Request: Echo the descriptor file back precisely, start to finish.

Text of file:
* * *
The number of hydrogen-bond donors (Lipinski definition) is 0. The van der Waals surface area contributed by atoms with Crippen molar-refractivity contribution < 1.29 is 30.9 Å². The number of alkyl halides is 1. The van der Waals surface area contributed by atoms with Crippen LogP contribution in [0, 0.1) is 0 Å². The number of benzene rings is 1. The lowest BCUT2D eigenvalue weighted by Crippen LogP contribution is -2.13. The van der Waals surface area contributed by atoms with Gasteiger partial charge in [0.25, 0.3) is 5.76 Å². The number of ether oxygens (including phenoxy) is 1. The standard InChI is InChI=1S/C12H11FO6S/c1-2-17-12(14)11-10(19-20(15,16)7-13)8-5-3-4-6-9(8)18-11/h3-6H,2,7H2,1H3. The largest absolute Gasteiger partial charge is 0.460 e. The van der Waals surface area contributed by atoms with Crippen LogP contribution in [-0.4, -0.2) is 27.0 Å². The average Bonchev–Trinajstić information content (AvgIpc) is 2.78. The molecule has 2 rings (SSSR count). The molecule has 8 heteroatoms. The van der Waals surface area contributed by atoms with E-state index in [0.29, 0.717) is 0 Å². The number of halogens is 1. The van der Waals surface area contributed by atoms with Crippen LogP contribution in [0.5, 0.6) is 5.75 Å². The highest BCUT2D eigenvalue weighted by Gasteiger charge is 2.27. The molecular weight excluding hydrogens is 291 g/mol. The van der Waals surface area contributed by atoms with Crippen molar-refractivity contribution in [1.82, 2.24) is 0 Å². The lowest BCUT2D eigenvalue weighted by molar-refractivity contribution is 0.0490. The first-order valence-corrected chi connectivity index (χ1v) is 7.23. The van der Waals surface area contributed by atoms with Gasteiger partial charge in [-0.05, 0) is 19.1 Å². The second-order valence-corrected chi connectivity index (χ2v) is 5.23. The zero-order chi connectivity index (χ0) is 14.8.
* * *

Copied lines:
The number of hydrogen-bond donors (Lipinski definition) is 0. The van der Waals surface area contributed by atoms with Crippen molar-refractivity contribution < 1.29 is 30.9 Å². The number of alkyl halides is 1. The van der Waals surface area contributed by atoms with Crippen LogP contribution in [0, 0.1) is 0 Å². The number of benzene rings is 1. The lowest BCUT2D eigenvalue weighted by Crippen LogP contribution is -2.13. The van der Waals surface area contributed by atoms with Gasteiger partial charge in [0.25, 0.3) is 5.76 Å². The number of ether oxygens (including phenoxy) is 1. The standard InChI is InChI=1S/C12H11FO6S/c1-2-17-12(14)11-10(19-20(15,16)7-13)8-5-3-4-6-9(8)18-11/h3-6H,2,7H2,1H3. The largest absolute Gasteiger partial charge is 0.460 e. The van der Waals surface area contributed by atoms with Crippen LogP contribution in [-0.4, -0.2) is 27.0 Å². The average Bonchev–Trinajstić information content (AvgIpc) is 2.78. The molecule has 2 rings (SSSR count). The molecule has 8 heteroatoms. The van der Waals surface area contributed by atoms with E-state index in [0.29, 0.717) is 0 Å². The number of halogens is 1. The van der Waals surface area contributed by atoms with Crippen LogP contribution in [0.5, 0.6) is 5.75 Å². The highest BCUT2D eigenvalue weighted by Gasteiger charge is 2.27. The molecular weight excluding hydrogens is 291 g/mol. The van der Waals surface area contributed by atoms with Crippen molar-refractivity contribution in [1.82, 2.24) is 0 Å². The lowest BCUT2D eigenvalue weighted by molar-refractivity contribution is 0.0490. The first-order valence-corrected chi connectivity index (χ1v) is 7.23. The van der Waals surface area contributed by atoms with Gasteiger partial charge in [-0.05, 0) is 19.1 Å². The second-order valence-corrected chi connectivity index (χ2v) is 5.23. The zero-order chi connectivity index (χ0) is 14.8.